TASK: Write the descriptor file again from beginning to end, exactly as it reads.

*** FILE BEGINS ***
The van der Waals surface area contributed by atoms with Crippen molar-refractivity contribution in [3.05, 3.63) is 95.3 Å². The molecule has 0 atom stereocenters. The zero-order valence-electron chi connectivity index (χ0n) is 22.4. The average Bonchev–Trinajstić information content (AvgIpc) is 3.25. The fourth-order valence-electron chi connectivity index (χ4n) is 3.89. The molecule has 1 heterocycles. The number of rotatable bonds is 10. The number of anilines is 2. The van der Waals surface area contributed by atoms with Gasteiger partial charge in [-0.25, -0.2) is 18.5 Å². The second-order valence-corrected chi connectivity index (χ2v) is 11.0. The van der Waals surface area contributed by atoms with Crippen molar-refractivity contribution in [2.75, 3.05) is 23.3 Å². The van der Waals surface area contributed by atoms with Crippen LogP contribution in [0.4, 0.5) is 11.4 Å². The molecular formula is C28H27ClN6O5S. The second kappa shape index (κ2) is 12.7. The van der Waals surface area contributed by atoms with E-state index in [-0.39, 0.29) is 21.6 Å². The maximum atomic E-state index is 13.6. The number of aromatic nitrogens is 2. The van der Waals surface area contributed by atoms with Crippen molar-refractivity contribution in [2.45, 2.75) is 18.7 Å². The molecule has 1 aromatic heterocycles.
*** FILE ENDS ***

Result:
The van der Waals surface area contributed by atoms with Crippen molar-refractivity contribution in [3.05, 3.63) is 95.3 Å². The molecule has 0 atom stereocenters. The zero-order valence-electron chi connectivity index (χ0n) is 22.4. The average Bonchev–Trinajstić information content (AvgIpc) is 3.25. The fourth-order valence-electron chi connectivity index (χ4n) is 3.89. The molecule has 1 heterocycles. The number of rotatable bonds is 10. The number of anilines is 2. The van der Waals surface area contributed by atoms with Gasteiger partial charge in [-0.25, -0.2) is 18.5 Å². The second-order valence-corrected chi connectivity index (χ2v) is 11.0. The van der Waals surface area contributed by atoms with Crippen molar-refractivity contribution in [2.75, 3.05) is 23.3 Å². The van der Waals surface area contributed by atoms with Crippen LogP contribution in [0.4, 0.5) is 11.4 Å². The molecular formula is C28H27ClN6O5S. The second kappa shape index (κ2) is 12.7. The van der Waals surface area contributed by atoms with E-state index in [-0.39, 0.29) is 21.6 Å². The maximum atomic E-state index is 13.6. The number of aromatic nitrogens is 2. The van der Waals surface area contributed by atoms with Crippen molar-refractivity contribution in [2.45, 2.75) is 18.7 Å². The molecule has 1 aromatic heterocycles.